The Four Immeasurables
by Bhikshuni Thubten Chodron©
The four immeasurables--so called because we
generate equanimity, love, compassion, and joy towards an immeasurable
number of sentient beings--are an integral part of Tibetan Buddhism.
As thought-feelings that open our heart towards ourselves and others,
they are forerunners of bodhicitta, the altruistic intention that
seeks enlightenment in order to benefit all sentient beings most
effectively. The following verses are taken from the practice of
Avalokiteshvara, the Buddha of Compassion.
The key word in the four immeasurables
is all sentient beings. "All" is a short word with great
meaning. We don't simply think, "May my friends, relatives,
and everyone who loves me have happiness and its causes." Even
animals wish for that. But, as human beings, we try to extend the
limits of our love and think, "May the jerk who cut me off
on the highway have happiness and its causes. May that doctor who
screwed up my prescription be freed from suffering and its causes.
May the person who hung up on me, may the person who complained
about me, may my friend who won't speak to me, may my cousin who
doesn't invite me to her parties--may all these people have happiness
and its causes and be free from suffering and its causes."
When our compassion becomes strong, we will
be able to think and feel, "May Timothy McVeigh, Sadam Hussein,
and George W. Bush have happiness and its causes and be free from
suffering and its causes. We must try to gradually extend the scope
of our equanimity, love, compassion, and joy, spreading them out
to all sentient beings, not excluding even one.
If our hearts shut down when thinking of one
sentient being and we can't bring ourselves to include them in "all,"
we should stop and observe what's happening in our heart/mind. With
compassion for ourselves, we ask, "What in me is resistant
to this? Am I hurt? Angry? Prejudiced?" When we become aware
of what we're feeling then we apply the appropriate Dharma antidote.
For example, think of Osama bin Ladin when he was a baby. Doing
this, we realize that he didn't come out of the womb as a terrorist,
but due to conditioning in this and previous lives, his mind was
overwhelmed by confusion and hatred. He's acting in the way he is
because he's trying to be happy and doesn't know the real method
to find happiness. Thinking like this, we let go of our anger and
bias. Then contemplating the kindness of others, we open our heart
and wish them well.
Each of the four immeasurables has four parts--a
wish, an aspiration, a resolve, and a request for inspiration--and
each part progressively leads our mind to a deeper, more committed
state. Going through each step slowly, thinking of specific people
or situations, and making examples from our life is very helpful.
The first immeasurable is equanimity. First
we wish, "How wonderful it would be if all sentient beings
were to abide in equanimity, free of bias, attachment, and anger."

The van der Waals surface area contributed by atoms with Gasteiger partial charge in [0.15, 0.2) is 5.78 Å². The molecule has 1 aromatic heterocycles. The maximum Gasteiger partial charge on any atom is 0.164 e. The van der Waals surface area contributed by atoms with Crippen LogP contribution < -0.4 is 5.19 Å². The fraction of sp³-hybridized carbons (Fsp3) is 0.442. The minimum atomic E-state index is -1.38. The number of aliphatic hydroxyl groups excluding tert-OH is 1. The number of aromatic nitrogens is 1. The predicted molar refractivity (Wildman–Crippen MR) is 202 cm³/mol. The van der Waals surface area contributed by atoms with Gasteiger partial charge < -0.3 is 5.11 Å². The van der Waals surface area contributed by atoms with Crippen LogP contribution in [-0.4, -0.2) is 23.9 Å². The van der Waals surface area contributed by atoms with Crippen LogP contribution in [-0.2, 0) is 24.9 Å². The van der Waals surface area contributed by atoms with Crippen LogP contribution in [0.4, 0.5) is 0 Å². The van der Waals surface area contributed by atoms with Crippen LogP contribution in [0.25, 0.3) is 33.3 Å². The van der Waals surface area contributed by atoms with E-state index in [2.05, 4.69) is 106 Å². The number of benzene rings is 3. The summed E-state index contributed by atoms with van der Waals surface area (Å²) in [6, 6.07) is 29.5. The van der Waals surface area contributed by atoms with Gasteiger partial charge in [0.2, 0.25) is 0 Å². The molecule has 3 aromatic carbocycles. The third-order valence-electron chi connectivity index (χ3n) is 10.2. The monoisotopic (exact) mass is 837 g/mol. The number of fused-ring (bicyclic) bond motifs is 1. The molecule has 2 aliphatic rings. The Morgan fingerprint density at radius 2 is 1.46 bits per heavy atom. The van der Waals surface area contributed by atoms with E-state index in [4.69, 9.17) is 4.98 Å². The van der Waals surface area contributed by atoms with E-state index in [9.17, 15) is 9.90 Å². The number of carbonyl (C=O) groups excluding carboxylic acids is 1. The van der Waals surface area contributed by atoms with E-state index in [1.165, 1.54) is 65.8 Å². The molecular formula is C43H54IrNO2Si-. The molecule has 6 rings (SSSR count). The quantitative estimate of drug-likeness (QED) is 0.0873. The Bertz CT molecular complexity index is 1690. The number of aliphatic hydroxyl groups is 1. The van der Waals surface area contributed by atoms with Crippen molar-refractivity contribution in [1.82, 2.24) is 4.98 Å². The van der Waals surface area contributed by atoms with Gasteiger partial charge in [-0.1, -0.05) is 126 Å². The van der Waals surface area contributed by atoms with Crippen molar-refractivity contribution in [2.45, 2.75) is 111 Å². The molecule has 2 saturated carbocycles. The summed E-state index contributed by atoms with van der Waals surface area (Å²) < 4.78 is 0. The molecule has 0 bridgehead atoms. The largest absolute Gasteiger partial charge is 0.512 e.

That is, may we and all others have this impartial, caring attitude.
Then we aspire, "May they abide in that way." Third we
resolve to act, "I shall cause them to abide in that way."
Fourth, we request Avalokiteshvara's inspiration so that we will
have the strength of mind and the courage to continuously work to
help sentient beings be free of bias, attachment, and anger and
to abide in equanimity.
The second immeasurable is love. "How wonderful
it would be if all sentient beings had happiness and its causes."
Meditate on that wish for a while and then aspire, "May they
have these," and generate that feeling. This aspiration is
stronger. We're not simply wishing for sentient beings to be happy,
but strongly feeling that we want them to have happiness and its
causes. Then we resolve to get involved to bring this about. Here
we're committing ourselves to work towards this aim. Recognizing
that our selfishness is great and that this noble aim is hard to
actualize, we request the inspiration and blessings of Avalokiteshvara,
"Guru Chenresig, please inspire me to be able to do so."
Here we feel that we are not alone, but are supported by our own
Buddha nature and by all the Buddhas and bodhisattvas. We feel--or
imagine we feel because it takes a long time to completely transform
our attitude--the courage to joyfully work for the happiness of all
beings, without getting exhausted or discouraged.
The third immeasurable is compassion, wishing
sentient beings to be free from suffering. We progressively meditate
on the same four steps here. Compassion is extremely important:
it is a strong motivation for us to practice Dharma and it is a
source of all goodness in the world.
The fourth immeasurable is joy, wanting sentient
beings never to be separated from happiness. Here happiness includes:
1) temporal happiness, which is the happiness
that exists as long as we're in cyclic existence--for example, fortunate
2) definitive goodness--the cessation of all
suffering and its causes--liberation and enlightenment.